The only principled stance that the series seems to take is that it does work to humanize victims of violent crimes, especially Amadou Diallo and Cheryl Arajou. Diallo was constantly referred to as just an “immigrant street vendor” by the press, and Arajou was subjected to people debating on TV if she was asking to get raped. Both cases set off a larger national debate, from police brutality to the role of full news coverage in court, but the actual victims were overlooked in the fray. It’s heartening to see this show not do the same in its narrative.
The series focuses too much on traditional mainstream television news above all else. Despite the fact that many of the crimes involved minorities, be it people of color, women, or gay people, the media narratives are all corporate. While protests for activists are shown often, and Al Sharpton features prominently in the two New York episodes, it only shows them from the mainstream perspective.
This omission is especially present in “Talk Show Murder,” despite the fact Amedure was murdered due in part to gay panic, the episode excludes any GLBT news media accounts. There is one current GLBT rights activist who comments on the story from a current perspective, but the show didn’t show any reaction of the GLBT community at the time like it did for other stories.
Also missing is a discussion of the new way that the media impacts our perception of crime. Only the Blagojevich episode features a trial that occurred within the last decade, and that only mentions social media once. The New York episodes seem so far removed from our current reality, as they feature almost exclusively historic shots of New York with the Twin Towers in the background. We don’t see the influence of our current media trend to explore a crime post-hoc in serialized form, like Netflix’s Making a Murderer. This lends the series a more historical feel, but without any connective tissues between episodes, we are given more of a buffet to choose from than a central thesis.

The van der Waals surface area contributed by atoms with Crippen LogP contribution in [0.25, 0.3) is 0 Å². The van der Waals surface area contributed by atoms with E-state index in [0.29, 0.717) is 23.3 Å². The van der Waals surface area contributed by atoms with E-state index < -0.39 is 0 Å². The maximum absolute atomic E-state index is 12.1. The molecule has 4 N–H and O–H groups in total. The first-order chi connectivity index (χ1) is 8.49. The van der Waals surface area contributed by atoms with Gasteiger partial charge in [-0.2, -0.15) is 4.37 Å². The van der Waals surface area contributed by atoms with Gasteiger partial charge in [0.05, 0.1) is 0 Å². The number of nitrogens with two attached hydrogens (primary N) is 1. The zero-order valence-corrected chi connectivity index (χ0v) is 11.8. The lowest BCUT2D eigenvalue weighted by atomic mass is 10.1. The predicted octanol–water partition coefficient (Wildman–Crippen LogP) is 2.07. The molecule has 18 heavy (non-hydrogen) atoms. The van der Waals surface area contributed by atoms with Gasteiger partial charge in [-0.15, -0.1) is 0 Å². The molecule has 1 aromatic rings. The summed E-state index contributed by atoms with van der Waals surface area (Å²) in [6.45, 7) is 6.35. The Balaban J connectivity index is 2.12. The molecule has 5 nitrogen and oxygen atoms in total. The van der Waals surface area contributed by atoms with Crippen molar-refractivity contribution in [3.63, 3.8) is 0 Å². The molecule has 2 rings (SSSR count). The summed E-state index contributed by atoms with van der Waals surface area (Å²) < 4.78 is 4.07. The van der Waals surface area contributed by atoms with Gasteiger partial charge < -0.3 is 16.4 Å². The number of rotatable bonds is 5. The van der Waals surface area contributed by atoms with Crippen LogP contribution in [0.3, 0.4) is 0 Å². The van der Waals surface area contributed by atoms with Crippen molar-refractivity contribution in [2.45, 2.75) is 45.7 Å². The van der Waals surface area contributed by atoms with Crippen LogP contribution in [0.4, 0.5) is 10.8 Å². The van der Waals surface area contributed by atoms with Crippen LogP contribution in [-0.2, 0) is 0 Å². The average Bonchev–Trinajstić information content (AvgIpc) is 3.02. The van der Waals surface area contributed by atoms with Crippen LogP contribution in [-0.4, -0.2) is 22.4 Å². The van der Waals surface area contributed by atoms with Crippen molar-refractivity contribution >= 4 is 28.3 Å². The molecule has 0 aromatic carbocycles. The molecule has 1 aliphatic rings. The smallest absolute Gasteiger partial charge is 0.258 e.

The documentary work is all very good, but at the same time, it doesn’t push any new groups. Interviews are interspersed with historical video. With the exception of the two New York episodes, which almost exclusively use time appropriate establishing shots, the settings for the crimes feature the now standard aerial overheads of cities and vacant landmarks.
Also missing is a discussion of the new way that the media impacts our perception of crime.
Interviews are almost all conducted with the subject center frame in a large space, with the main exception of “41 Shots,” which used unpleasant Dutch angles and bad lighting to frame interview subjects. In all, it’s very competent but seems pretty much the same technique as Netflix’s earlier 2020 hit, Tiger King.
Trial by Media probably won’t be the same water-cooler (or, currently, Zoom party) talking point that other Netflix docuseries like Making a Murderer and Tiger King have been. The episodic nature doesn’t have the serialized hook to pull you into a binge mode like those shows. It also strays away from the sensational stunning twists. However, the stories told are compelling and give the audience something to think about after the episode ends.
While many of these events aren’t as well known today, the documentary frames them to give the viewer a sense of their impact on our current media climate. If crime procedurals and/or media studies are your thing, Trial by Media will definitely satisfy you.
Trial By Media comes to Netflix May 11th.